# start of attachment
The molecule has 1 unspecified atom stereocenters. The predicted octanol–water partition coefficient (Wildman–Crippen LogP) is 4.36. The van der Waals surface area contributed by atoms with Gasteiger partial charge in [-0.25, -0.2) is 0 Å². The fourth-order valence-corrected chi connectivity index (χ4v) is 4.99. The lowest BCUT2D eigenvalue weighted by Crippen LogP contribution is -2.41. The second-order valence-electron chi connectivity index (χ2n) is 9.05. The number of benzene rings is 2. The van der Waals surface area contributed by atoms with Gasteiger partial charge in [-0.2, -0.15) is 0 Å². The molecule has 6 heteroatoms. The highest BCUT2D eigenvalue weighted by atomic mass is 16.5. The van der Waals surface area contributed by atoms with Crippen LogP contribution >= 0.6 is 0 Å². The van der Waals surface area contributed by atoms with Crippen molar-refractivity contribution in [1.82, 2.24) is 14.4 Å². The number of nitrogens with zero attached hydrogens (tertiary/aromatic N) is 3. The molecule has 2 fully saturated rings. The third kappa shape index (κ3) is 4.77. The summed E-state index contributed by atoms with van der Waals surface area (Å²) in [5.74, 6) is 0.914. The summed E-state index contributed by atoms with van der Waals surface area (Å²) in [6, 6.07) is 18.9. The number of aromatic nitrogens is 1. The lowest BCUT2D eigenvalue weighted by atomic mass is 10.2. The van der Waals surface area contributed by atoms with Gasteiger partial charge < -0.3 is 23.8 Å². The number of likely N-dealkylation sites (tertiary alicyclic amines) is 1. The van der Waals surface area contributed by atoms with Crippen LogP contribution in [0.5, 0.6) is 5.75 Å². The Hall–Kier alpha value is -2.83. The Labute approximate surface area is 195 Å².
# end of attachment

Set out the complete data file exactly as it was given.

The molecule has 1 unspecified atom stereocenters. The predicted octanol–water partition coefficient (Wildman–Crippen LogP) is 4.36. The van der Waals surface area contributed by atoms with Gasteiger partial charge in [-0.25, -0.2) is 0 Å². The fourth-order valence-corrected chi connectivity index (χ4v) is 4.99. The lowest BCUT2D eigenvalue weighted by Crippen LogP contribution is -2.41. The second-order valence-electron chi connectivity index (χ2n) is 9.05. The number of benzene rings is 2. The van der Waals surface area contributed by atoms with Gasteiger partial charge in [-0.2, -0.15) is 0 Å². The molecule has 6 heteroatoms. The highest BCUT2D eigenvalue weighted by atomic mass is 16.5. The van der Waals surface area contributed by atoms with Crippen LogP contribution >= 0.6 is 0 Å². The van der Waals surface area contributed by atoms with Crippen molar-refractivity contribution in [1.82, 2.24) is 14.4 Å². The number of nitrogens with zero attached hydrogens (tertiary/aromatic N) is 3. The molecule has 2 fully saturated rings. The third kappa shape index (κ3) is 4.77. The summed E-state index contributed by atoms with van der Waals surface area (Å²) in [5.74, 6) is 0.914. The summed E-state index contributed by atoms with van der Waals surface area (Å²) in [6, 6.07) is 18.9. The number of aromatic nitrogens is 1. The lowest BCUT2D eigenvalue weighted by atomic mass is 10.2. The van der Waals surface area contributed by atoms with Gasteiger partial charge < -0.3 is 23.8 Å². The number of likely N-dealkylation sites (tertiary alicyclic amines) is 1. The van der Waals surface area contributed by atoms with Crippen LogP contribution in [0.5, 0.6) is 5.75 Å². The Hall–Kier alpha value is -2.83. The Labute approximate surface area is 195 Å².